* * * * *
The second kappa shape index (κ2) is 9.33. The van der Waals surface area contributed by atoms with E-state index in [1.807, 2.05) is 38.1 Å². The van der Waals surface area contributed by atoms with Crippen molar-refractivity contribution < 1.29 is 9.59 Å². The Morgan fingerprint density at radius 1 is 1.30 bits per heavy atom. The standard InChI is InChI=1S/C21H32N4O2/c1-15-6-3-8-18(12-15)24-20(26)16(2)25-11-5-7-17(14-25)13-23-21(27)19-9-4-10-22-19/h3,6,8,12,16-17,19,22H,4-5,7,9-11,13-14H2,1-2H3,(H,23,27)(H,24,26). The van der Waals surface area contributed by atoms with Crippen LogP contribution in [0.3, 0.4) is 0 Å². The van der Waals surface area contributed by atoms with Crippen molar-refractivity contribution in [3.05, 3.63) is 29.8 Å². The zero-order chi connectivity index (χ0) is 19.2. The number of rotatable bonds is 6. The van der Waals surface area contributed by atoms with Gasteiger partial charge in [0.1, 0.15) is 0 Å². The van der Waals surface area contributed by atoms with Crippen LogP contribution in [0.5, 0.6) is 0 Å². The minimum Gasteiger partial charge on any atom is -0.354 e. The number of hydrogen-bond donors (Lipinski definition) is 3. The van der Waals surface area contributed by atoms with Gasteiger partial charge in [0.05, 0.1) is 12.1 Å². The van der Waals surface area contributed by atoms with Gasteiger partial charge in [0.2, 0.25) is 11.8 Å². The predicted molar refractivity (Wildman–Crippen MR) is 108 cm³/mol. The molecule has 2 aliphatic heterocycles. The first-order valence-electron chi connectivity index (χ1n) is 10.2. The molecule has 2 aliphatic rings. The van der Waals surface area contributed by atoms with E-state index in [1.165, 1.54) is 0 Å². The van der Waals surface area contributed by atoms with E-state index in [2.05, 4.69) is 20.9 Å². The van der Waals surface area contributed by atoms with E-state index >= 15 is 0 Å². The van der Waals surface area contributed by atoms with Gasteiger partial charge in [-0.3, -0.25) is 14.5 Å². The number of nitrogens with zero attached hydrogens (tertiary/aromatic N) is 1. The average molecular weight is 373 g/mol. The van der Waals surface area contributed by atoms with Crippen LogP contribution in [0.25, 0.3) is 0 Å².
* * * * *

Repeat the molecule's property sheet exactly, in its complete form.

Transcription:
The second kappa shape index (κ2) is 9.33. The van der Waals surface area contributed by atoms with E-state index in [1.807, 2.05) is 38.1 Å². The van der Waals surface area contributed by atoms with Crippen molar-refractivity contribution < 1.29 is 9.59 Å². The Morgan fingerprint density at radius 1 is 1.30 bits per heavy atom. The standard InChI is InChI=1S/C21H32N4O2/c1-15-6-3-8-18(12-15)24-20(26)16(2)25-11-5-7-17(14-25)13-23-21(27)19-9-4-10-22-19/h3,6,8,12,16-17,19,22H,4-5,7,9-11,13-14H2,1-2H3,(H,23,27)(H,24,26). The van der Waals surface area contributed by atoms with Crippen LogP contribution in [0.3, 0.4) is 0 Å². The van der Waals surface area contributed by atoms with Crippen molar-refractivity contribution in [3.05, 3.63) is 29.8 Å². The zero-order chi connectivity index (χ0) is 19.2. The number of rotatable bonds is 6. The van der Waals surface area contributed by atoms with Gasteiger partial charge in [0.1, 0.15) is 0 Å². The van der Waals surface area contributed by atoms with Crippen LogP contribution in [0.5, 0.6) is 0 Å². The minimum Gasteiger partial charge on any atom is -0.354 e. The number of hydrogen-bond donors (Lipinski definition) is 3. The van der Waals surface area contributed by atoms with Gasteiger partial charge in [0.05, 0.1) is 12.1 Å². The van der Waals surface area contributed by atoms with Gasteiger partial charge in [0.2, 0.25) is 11.8 Å². The predicted molar refractivity (Wildman–Crippen MR) is 108 cm³/mol. The molecule has 2 aliphatic heterocycles. The first-order valence-electron chi connectivity index (χ1n) is 10.2. The molecule has 2 aliphatic rings. The van der Waals surface area contributed by atoms with E-state index in [1.165, 1.54) is 0 Å². The van der Waals surface area contributed by atoms with E-state index in [2.05, 4.69) is 20.9 Å². The van der Waals surface area contributed by atoms with E-state index >= 15 is 0 Å². The van der Waals surface area contributed by atoms with Gasteiger partial charge in [-0.3, -0.25) is 14.5 Å². The number of nitrogens with zero attached hydrogens (tertiary/aromatic N) is 1. The average molecular weight is 373 g/mol. The van der Waals surface area contributed by atoms with Crippen LogP contribution in [0.25, 0.3) is 0 Å².